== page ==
They seem to always be watching and sabotaging the friends at every turn. The three question whom they can trust, and more importantly, how to protect the ones they love. And then they realize that seventh-grade will never be the same again. Bell, a beloved, doctorate-wielding, middle school drama professor works amid his subjects and target audience. And clearly, one of the beauties of this book is that Bell loves and understands this age group. He has deftly created a rich cadre of vulnerable, multi-layered characters youth will find it easy to cheer for, empathize, and identify with.
I hope someone actually makes The Kindling into a movie. One of the challenges facing a fantasy writer is the need to create a unique world with rules and consequences within which the characters must function. In the case of The Kindling, Bell is in his wheelhouse delivering a book that satisfies on many levels. LDS readers will find even deeper symbolism within its pages.
I appreciate that further support comes to these youth not from a gaggle of smarter-than-any-adult friends, but from other caring adults, another increasingly rare occurrence in current national literature. Finally, I love this book because without ever becoming preachy or overtly didactic, Bell presents a fun read whose values are strong, clear, and unapologetic.
The Kindling is a book parents will enjoy with their kids, tweens, and teens. It offers a host of opportunities to launch great discussions on a wide variety of topics such as loyalty, trust, courage, temptation, sacrifice, gratitude, revenge, faith, and many more. When The Kindling ended, all my major questions were answered, but Bell left enough breadcrumbs to make me want to continue the journey. Here's the blurb from the back cover of the book: Loud shrieks sliced the air, followed by the smell of burning cloth.
Conner looked over in time to see Geoffrey jumping up and down, yelling and shrieking.
Bored Out of Their Minds | Harvard Graduate School of Education
Smoke poured from the seat of his shorts while blue and yellow sparks snap-crackle-and-popped all around the heater. All thirteen-year-old Connor Dell wants to do is pass pre-algebra, play lacrosse, and possibly kiss Melanie Stephens. This fast-paced novel is non-stop fun for kids and parents alike. Jul 15, Meagan Myhren-bennett rated it it was amazing Shelves: school , adventure , friendship , family , fiction. The Kindling by Braden Bell When Connor Dell, his twin sister Lexa, and their friend Melanie Stephens notice a stranger stalking them they little realize that life as they know it is about to dramatically change.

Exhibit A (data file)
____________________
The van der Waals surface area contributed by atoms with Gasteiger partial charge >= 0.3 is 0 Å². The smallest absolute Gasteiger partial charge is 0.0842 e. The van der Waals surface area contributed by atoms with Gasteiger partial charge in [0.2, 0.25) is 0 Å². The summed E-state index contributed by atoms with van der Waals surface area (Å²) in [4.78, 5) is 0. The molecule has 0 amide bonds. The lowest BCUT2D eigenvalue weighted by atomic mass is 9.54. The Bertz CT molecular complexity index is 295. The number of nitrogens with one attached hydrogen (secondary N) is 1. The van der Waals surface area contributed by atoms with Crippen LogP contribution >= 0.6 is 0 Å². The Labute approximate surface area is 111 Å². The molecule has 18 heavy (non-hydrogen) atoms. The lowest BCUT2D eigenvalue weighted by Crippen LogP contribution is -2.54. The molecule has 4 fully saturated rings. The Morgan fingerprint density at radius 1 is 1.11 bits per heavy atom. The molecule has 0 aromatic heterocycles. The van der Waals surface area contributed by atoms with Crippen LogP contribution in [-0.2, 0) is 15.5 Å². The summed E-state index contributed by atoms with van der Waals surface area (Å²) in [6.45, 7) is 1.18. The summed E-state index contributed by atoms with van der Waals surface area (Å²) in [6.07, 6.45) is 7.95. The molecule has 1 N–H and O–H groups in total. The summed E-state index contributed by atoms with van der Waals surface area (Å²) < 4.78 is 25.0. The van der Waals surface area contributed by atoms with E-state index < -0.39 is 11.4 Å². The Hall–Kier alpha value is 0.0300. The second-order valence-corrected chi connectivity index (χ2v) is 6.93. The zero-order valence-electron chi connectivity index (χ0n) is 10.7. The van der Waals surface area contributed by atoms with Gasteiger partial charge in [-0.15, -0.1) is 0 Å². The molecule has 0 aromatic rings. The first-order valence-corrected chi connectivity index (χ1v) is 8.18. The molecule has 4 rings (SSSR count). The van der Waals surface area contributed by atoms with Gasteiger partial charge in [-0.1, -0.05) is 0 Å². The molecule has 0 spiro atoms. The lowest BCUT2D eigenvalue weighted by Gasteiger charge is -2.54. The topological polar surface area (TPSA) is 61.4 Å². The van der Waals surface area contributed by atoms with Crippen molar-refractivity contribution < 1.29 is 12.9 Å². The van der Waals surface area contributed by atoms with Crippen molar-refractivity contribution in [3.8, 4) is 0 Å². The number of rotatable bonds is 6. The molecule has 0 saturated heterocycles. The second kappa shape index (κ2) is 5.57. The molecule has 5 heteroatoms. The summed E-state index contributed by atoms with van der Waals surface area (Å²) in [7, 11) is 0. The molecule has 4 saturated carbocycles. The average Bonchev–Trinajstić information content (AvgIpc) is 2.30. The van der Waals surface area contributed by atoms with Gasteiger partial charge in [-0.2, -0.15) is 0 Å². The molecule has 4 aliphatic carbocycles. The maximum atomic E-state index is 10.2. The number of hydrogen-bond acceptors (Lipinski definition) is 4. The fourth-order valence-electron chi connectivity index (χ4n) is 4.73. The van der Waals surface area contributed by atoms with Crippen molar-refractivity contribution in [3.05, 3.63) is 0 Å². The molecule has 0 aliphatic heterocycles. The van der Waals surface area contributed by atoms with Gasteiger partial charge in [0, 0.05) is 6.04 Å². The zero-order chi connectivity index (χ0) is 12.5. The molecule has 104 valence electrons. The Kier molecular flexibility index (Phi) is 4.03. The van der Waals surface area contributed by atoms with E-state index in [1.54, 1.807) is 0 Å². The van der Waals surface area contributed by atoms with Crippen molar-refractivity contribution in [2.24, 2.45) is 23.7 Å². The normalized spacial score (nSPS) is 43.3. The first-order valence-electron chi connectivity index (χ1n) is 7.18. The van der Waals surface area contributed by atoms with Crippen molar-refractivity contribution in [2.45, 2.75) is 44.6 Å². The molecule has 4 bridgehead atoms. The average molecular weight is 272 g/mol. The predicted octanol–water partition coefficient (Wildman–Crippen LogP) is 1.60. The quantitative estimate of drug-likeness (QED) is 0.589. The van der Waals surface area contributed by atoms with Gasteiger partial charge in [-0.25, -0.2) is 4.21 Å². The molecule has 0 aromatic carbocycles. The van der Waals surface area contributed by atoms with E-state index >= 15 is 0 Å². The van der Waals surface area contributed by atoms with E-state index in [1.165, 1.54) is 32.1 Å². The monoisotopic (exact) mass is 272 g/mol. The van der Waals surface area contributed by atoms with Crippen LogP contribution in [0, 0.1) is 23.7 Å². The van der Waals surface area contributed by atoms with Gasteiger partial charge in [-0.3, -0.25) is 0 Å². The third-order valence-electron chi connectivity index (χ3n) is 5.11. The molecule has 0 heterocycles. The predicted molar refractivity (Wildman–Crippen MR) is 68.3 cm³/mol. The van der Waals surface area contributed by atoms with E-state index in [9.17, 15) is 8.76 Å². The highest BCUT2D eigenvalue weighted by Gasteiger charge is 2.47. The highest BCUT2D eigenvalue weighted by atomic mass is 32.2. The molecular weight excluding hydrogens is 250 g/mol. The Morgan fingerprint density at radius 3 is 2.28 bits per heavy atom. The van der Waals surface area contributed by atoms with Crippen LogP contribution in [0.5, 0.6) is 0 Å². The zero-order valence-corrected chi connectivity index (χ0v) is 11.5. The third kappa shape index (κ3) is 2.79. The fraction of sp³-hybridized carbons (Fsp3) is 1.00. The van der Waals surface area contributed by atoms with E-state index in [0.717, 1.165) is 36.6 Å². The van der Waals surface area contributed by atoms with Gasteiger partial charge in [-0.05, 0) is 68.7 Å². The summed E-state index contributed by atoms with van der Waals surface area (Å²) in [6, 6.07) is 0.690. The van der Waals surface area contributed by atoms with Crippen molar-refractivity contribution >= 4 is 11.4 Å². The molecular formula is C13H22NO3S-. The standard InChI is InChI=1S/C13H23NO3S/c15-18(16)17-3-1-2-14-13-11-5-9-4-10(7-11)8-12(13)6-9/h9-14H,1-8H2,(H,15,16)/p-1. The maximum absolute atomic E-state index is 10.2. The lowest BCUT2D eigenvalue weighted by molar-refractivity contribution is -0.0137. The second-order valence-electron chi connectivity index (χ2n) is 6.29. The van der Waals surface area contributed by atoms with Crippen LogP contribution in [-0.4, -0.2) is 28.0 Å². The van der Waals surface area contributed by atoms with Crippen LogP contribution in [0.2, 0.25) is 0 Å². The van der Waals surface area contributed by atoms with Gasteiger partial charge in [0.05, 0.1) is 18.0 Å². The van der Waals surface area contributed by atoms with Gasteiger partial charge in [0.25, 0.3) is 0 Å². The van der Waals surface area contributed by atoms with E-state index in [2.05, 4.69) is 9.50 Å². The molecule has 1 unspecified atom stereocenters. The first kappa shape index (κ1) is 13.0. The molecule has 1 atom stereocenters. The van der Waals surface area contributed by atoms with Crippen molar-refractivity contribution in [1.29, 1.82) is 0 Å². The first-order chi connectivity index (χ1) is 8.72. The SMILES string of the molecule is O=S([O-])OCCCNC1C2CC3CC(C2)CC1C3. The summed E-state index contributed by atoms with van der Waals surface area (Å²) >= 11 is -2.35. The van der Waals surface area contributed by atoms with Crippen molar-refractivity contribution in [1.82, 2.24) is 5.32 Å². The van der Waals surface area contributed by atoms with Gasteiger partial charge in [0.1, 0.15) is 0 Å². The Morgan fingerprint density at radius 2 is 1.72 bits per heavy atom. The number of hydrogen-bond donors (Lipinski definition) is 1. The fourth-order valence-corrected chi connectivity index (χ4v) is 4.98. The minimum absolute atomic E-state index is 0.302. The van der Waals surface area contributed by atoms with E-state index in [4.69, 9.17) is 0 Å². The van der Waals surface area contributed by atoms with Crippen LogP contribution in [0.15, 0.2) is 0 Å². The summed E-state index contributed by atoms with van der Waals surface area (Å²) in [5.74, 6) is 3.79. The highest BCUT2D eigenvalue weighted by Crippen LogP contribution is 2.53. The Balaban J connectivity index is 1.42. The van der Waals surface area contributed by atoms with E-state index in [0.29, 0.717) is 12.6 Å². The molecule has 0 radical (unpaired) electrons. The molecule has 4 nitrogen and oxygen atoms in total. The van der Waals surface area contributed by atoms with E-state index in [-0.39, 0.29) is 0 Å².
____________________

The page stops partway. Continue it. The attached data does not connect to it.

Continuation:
But no one else seems to be able to see their stalker and he seems to have a strange power that seems to draw them to him. Could this stranger have anything to with the kidnappings that have started occurring?
When the English teacher Mrs. Grant overhears Lexa and Melamie talking about th The Kindling by Braden Bell When Connor Dell, his twin sister Lexa, and their friend Melanie Stephens notice a stranger stalking them they little realize that life as they know it is about to dramatically change. Grant overhears Lexa and Melamie talking about the stranger her summons Dr. Timberi to the classroom. The next day everything the three do seems to earn them demerits and detention that afternoon.
Melanie is convinced that the teachers are going to kill them because of a partial conversation that she overhears. When the three try to escape the teachers and the campus they are pursued by the teachers and black hooded men whom the the teachers refer to as Darkhands.
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When Dr. Timberi tells them that their lives are all in danger they are surprised to learn that it's because they've all just Kindled. The three are then put through intense training to help them to fight off the the Darkhands and their attempts to kidnap them. The teachers are guarding them at night to stop any attempts on them so that they will not be captured.
When Notzange sends a sigil to Lexa, Lexa becomes a high priority target because of her link. The Darkhands redouble their efforts to capture the three children as Melanie's mother, under the direction of Dr. Timberi, races home.
But when all the parents were brought together at the Stephens' home they forbid the teachers and the kids from continuing their training. But something about the Blacks unsettles Conner and Lexa. The fun at Disney World is soon forgotten as the families are attacked by Darkhands.
A battle takes place in the Small World ride. With their parents permission a sigil is sent to Dr. With the arrival of Dr. Timberi, Mrs. Madi is located, but according to her Kyle took Connor as he saved Madi. Soon the Phalanx receive reports that the Umbra are moving on the park so everyone except Mr. Dell is taken to a sanctuary called Mockingbird Cottage.
When Connor is taken into one of the tunnels by an agent of darkness he rescued by the cherubim who give him a choice.